The Achievements and Faults of Qin Shihuang, The First Emperor of China
Emperor Qin Shihuang
Before the early third century BC, what is now known as China was nothing but a number of warring states. In 221 BC, Qin Shihuang, king of Qin (from which the name of the country derives), united China and became the first emperor of China. In terms of his long-lasting impact on the history of China, Qin Shihuang's life was marked with extraordinary achievement. However, from a more humanitarian point of view, those achievements came at great costs, perhaps to a fault.
Here is a look at some of Qin Shihuang's greatest achievements and greatest faults, and my analysis of which outweighs the other.
Qin Shihuang's Top Five Achievements
Qin Shihuang achieved quite a few significant accomplishments. These include:
- Uniting China
- Establishing the Qin dynasty
- Reinforcing legalism within the Chinese administrative system
- Restructuring political divisions to form a more coherent state
- Harmonising measurement units to allow for consistent, state-wide economic development
- Standardising the different Chinese scripts
- Building the Great Wall to protect the northern borders
- Constructing the Lingqu canal in the south to connect the major waterways and prevent flooding
- Building the overall infrastructure for national economic development
- Building the impressive Terracotta Army.
Here I will elaborate on what I consider to be the emperor's top five achievements.
1. Unifying China
The most important achievement under Qin Shihuang is the unification of China. After the Qin state conquered all others, ending the Warring States period, Qin Shihuang declared himself the first emperor—until that point, there had only been kings. With that, he founded the first Chinese dynasty. He continued to expand the Qin dynasty after unifying China, going as far south as Vietnam. This laid a solid foundation for future Chinese dynasties until the collapse of the Qing dynasty in the early 1900s.
The second most important of his achievements was the reinforcement of legalism within the Chinese administrative systems. The impact of this achievement far outlasted the Qin dynasty, and survives even under the current Communist rule.
Legalism is a Chinese philosophy best captured in The Book of Lord Shang. It assumes that people are essentially bad and that the only way to maintain public order is through strict laws and severe penalties. It had a great influence on the operation of the Qin dynasty.
Another important change was that meritocracy was valued over aristocracy within the government. The high officials and generals could be anybody who had the skill and the competence for those posts, and only the ruler of the state derived his privilege from birthright. This had a fundamental impact on future Chinese dynasties, in which examinations were introduced to promote people into government capacities, as opposed to inheriting the positions, as had been done in the past.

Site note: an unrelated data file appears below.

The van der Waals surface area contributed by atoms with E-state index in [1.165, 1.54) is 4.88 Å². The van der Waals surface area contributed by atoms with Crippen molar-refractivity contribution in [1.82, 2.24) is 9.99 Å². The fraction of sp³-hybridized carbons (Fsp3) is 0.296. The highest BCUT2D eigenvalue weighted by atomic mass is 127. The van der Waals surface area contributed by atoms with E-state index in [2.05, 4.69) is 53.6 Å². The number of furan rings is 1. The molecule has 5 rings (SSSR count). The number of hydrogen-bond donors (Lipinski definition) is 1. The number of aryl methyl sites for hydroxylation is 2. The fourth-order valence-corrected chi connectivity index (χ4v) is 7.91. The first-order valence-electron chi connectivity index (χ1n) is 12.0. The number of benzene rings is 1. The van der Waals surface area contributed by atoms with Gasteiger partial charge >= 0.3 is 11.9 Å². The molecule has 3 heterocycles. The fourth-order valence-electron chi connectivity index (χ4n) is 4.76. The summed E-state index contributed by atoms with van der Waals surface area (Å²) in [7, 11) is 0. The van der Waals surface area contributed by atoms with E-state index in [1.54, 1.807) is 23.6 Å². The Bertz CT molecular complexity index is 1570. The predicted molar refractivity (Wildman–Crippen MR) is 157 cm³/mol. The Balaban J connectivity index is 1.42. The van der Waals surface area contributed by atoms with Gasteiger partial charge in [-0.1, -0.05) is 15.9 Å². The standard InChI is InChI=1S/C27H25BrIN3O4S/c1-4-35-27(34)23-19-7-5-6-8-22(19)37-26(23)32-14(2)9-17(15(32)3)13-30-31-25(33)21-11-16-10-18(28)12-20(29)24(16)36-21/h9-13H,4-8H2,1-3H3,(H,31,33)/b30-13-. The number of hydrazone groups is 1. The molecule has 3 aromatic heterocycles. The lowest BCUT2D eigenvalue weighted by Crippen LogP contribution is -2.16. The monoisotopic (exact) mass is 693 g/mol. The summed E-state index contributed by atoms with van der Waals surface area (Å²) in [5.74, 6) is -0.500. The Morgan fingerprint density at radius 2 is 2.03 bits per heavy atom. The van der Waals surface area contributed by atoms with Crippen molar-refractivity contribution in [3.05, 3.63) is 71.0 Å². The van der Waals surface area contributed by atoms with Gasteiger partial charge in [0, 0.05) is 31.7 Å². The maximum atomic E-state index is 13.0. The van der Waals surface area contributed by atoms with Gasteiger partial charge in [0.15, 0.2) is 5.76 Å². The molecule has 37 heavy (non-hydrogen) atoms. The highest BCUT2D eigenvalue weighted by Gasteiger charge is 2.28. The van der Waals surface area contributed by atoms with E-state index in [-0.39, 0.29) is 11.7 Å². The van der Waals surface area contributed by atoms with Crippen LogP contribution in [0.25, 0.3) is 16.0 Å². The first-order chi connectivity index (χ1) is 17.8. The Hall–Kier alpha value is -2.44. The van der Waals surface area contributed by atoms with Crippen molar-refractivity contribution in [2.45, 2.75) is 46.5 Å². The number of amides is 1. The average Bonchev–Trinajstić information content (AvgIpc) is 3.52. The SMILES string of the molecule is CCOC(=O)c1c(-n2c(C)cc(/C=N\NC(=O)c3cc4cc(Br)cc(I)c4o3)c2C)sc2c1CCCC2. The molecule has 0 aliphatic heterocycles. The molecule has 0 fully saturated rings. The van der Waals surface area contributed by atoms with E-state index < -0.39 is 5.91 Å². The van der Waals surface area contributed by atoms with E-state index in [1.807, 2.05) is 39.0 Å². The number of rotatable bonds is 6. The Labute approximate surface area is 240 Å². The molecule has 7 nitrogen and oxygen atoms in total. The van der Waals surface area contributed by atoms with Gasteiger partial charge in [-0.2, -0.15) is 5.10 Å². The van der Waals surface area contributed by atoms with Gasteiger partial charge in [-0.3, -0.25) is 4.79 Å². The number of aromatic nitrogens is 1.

Qin Shihuang's third most important achievement was reforming the political arrangements to ensure China would not fall again into the divisive conflict of the Warring States period. To form a more coherent state, Qin Shihuang created commanderies, or military districts, within all the conquered states. He divided his empire into 36 commanderies in all, each run by a military governor. Within each commandery were a number of counties. The central government’s strong bond with its military commanderies prevented conflicts between states from turning into wars.
The fourth achievement was standardising everything from measurement units to writing scripts.
Economically, commerce was enhanced as currency, weights, roads and cart axle length were standardised. The development of roads and canals also created better connectivity between major trading regions.
Culturally, the writing script was standardised and made official throughout the dynasty. This created better internal communications for the state. All of these changes had very long-lasting impacts on later Chinese dynasties.
5. Building the Great Wall of China
Qin Shihuang also built the Great Wall of China to protect the dynasty from raids from the north. The construction of the wall lasted for 2,000 years after he began the project, and spans 13,171 mi (21,196 km) with all of its branches. It is so expansive that US Senator Jake Garn has said he could see the wall from space shuttle orbit. The wall is considered one of the Seven Wonders of the World.
This was not Qin Shihuang's only historic monument; he also built the impressive Terracotta Army in his pursuit of immortality. The army has over 8,000 figures, each personalized with facial details and holding actual weapons. The army was also accompanied by statues of chariots, horses, officials, acrobats, and musicians and was in fact part of an entire necropolis of offices, stables, and halls surrounding Qin Shihuang's mausoleum, built beneath a huge tomb mound. Qin Shihuang's mausoleum is now a UNESCO World Heritage Site.